Rachel is a Jewish woman with a shameful secret: She loves Christmas and is, in fact, a best-selling author of Christmas romance novels. But now her publisher is asking for a Hanukkah romance, and Rachel is at a loss — for her, Hanukkah just doesn’t have the same magic. Hoping for inspiration, she decides to attend a high-profile Hanukkah celebration called the Matzah Ball . . . but to get a ticket, she’ll need a favor from Jacob Greenberg, her summer camp first-love-turned-nemesis. If you would like to learn more about being Jewish in America during Christmastime, or about living with an invisible illness (Rachel has chronic fatigue syndrome), you’ll like this book. But if you’re looking for a believable, relatable romance, look elsewhere. Rachel and Jacob were 12 years old when they fell in “love,” and after only one meeting as adults, they’re thinking about each other in terms of love and long-term commitment. I just couldn’t buy it, and I wouldn’t recommend the book unless Rachel’s specific attributes and situation in life really resonate with you.

Mini-Reviews: Lady, Flight, Velocipede

Eliza Casey, Lady Takes the Case

The lady of the title is Lady Cecilia Bates, the daughter of an old, aristocratic family that has fallen on hard times. To keep the estate functioning, her brother, Patrick, needs to marry a rich woman; luckily, American heiress Annabel Clarke has agreed to attend their house party. All seems to be going according to plan until one of the other guests, a famous explorer, is poisoned over dinner. When Patrick appears to be the police’s main suspect, Cecilia decides to launch her own investigation, along with Annabel’s intelligent maid, Jane, and a little help from Jane’s cat. I liked this book and think it would appeal to fans of Downton Abbey, but I think the setting and characters are definitely more interesting than the mystery. I’m not sure I care enough to read the sequel; another book in a similar vein is Alyssa Maxwell’s Murder Most Malicious, and I’d rather continue with Maxwell’s series.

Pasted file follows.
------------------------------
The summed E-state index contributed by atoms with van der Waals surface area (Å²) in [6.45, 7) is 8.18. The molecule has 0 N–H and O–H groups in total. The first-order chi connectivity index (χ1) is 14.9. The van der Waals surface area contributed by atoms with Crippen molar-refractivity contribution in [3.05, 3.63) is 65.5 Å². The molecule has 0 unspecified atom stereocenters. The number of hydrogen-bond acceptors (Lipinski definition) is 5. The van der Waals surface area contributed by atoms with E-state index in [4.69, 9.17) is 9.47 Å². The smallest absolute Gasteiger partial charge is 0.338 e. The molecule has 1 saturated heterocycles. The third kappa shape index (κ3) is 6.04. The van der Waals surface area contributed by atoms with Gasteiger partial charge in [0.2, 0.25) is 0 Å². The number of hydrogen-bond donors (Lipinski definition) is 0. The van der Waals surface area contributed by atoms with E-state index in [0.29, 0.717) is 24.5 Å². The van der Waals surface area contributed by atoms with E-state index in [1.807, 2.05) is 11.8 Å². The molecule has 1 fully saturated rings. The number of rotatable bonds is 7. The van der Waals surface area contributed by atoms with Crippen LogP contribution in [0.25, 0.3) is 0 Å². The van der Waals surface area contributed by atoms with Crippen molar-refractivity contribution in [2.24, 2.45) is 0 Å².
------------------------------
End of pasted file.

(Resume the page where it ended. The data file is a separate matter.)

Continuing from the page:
Jean-Pierre Gibrat, Flight of the Raven

I’m not generally a big graphic novel fan; I’m not a very visual person, and my tendency is to go straight for the text without really absorbing the illustrations. But this GN drew me in with its World War II setting, French Resistance heroine, and cat burglar hero, not to mention the absolutely gorgeous art! The overarching plot — in which the heroine, Jeanne, searches for her missing sister and worries about a traitor within her Resistance cell — is not particularly well fleshed out, but it’s really just an excuse for her to team up with the cat burglar and the other quirky characters she meets along the way. Overall, I did like this and would recommend it to people who enjoy both historical fiction and graphic novels.

Emily June Street, The Velocipede Races

In an invented world similar to late Victorian England, velocipede racing is both a popular sport and the only socially acceptable way for upper-class men to earn money. Women, of course, don’t participate and are not even supposed to ride velos in private. Nevertheless, Emmeline Escot has always dreamed of racing, and she’s determined not to let social conventions get in her way. Complications ensue, however, when she is inadvertently “compromised” by a rich stranger and forced to marry. I picked up this book knowing very little about it, so I’m happy to say I enjoyed it! But I think my favorite parts were honestly the interactions between Emmeline and her new husband; their relationship interested me a lot more than the descriptions of velo racing, and I found Emmeline’s obsession with the races a little tedious. Still, I think this one is worth reading if you like historical romance with a strong (and not terribly subtle) feminist message.

Mini-Reviews: Premeditation, Skeptics, Summer

Tirzah Price, Pride and Premeditation

This YA historical novel is a spin on Pride and Prejudice: Lizzie Bennet dreams of being a barrister, but since such a career is unheard of for a woman, she’s currently an unpaid assistant at her father’s law firm. She hopes that scoring a big client for the firm will convince Mr. Bennet to hire her; when the rich and socially prominent Mr. Bingley is accused of murdering his brother-in-law Mr. Hurst, Lizzie hopes Bingley will be that client. Unfortunately, Bingley is already represented by the arrogant Mr. Darcy, but that won’t stop Lizzie from doing some investigating of her own. The writing style is a bit clunky (too modern, too American), and Lizzie annoyed me sometimes — she’s much more headstrong and obnoxious than the original Elizabeth Bennet. But I did enjoy the book’s creative way of integrating P&P’s characters into a murder mystery plot. It’s a fun, fast read, so I’d recommend it if the premise interests you. I think a series is planned, so I may check out the sequels too.